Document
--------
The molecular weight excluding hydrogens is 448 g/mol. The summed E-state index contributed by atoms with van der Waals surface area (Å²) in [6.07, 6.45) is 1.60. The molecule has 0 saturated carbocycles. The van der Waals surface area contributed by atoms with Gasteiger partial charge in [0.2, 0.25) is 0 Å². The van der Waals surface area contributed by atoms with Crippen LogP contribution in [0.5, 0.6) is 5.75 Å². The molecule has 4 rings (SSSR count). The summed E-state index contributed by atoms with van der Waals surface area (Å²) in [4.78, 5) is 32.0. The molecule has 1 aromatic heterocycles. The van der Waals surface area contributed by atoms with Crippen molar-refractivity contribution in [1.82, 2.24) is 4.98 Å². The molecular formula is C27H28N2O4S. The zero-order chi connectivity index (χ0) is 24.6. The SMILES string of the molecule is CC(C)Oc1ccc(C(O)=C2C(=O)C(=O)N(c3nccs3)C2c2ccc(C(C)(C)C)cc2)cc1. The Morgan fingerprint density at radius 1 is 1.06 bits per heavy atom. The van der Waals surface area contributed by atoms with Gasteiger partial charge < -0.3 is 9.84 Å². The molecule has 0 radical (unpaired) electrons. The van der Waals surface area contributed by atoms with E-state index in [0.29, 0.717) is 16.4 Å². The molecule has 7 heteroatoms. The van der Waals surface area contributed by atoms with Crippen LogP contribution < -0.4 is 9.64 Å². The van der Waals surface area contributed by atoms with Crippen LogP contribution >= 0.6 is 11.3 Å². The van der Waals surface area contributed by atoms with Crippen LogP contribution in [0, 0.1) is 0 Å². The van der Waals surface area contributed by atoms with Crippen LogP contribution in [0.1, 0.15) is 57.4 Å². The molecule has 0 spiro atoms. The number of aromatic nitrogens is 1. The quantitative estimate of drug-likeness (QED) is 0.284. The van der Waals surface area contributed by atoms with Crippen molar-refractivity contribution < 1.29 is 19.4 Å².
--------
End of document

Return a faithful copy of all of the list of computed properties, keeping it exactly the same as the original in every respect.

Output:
The molecular weight excluding hydrogens is 448 g/mol. The summed E-state index contributed by atoms with van der Waals surface area (Å²) in [6.07, 6.45) is 1.60. The molecule has 0 saturated carbocycles. The van der Waals surface area contributed by atoms with Gasteiger partial charge in [0.2, 0.25) is 0 Å². The van der Waals surface area contributed by atoms with Crippen LogP contribution in [0.5, 0.6) is 5.75 Å². The molecule has 4 rings (SSSR count). The summed E-state index contributed by atoms with van der Waals surface area (Å²) in [4.78, 5) is 32.0. The molecule has 1 aromatic heterocycles. The van der Waals surface area contributed by atoms with Crippen molar-refractivity contribution in [1.82, 2.24) is 4.98 Å². The molecular formula is C27H28N2O4S. The zero-order chi connectivity index (χ0) is 24.6. The SMILES string of the molecule is CC(C)Oc1ccc(C(O)=C2C(=O)C(=O)N(c3nccs3)C2c2ccc(C(C)(C)C)cc2)cc1. The Morgan fingerprint density at radius 1 is 1.06 bits per heavy atom. The van der Waals surface area contributed by atoms with Gasteiger partial charge < -0.3 is 9.84 Å². The molecule has 0 radical (unpaired) electrons. The van der Waals surface area contributed by atoms with E-state index in [0.29, 0.717) is 16.4 Å². The molecule has 7 heteroatoms. The van der Waals surface area contributed by atoms with Crippen LogP contribution < -0.4 is 9.64 Å². The van der Waals surface area contributed by atoms with Crippen LogP contribution >= 0.6 is 11.3 Å². The van der Waals surface area contributed by atoms with Crippen LogP contribution in [0, 0.1) is 0 Å². The van der Waals surface area contributed by atoms with Crippen LogP contribution in [0.1, 0.15) is 57.4 Å². The molecule has 0 spiro atoms. The number of aromatic nitrogens is 1. The quantitative estimate of drug-likeness (QED) is 0.284. The van der Waals surface area contributed by atoms with Crippen molar-refractivity contribution < 1.29 is 19.4 Å².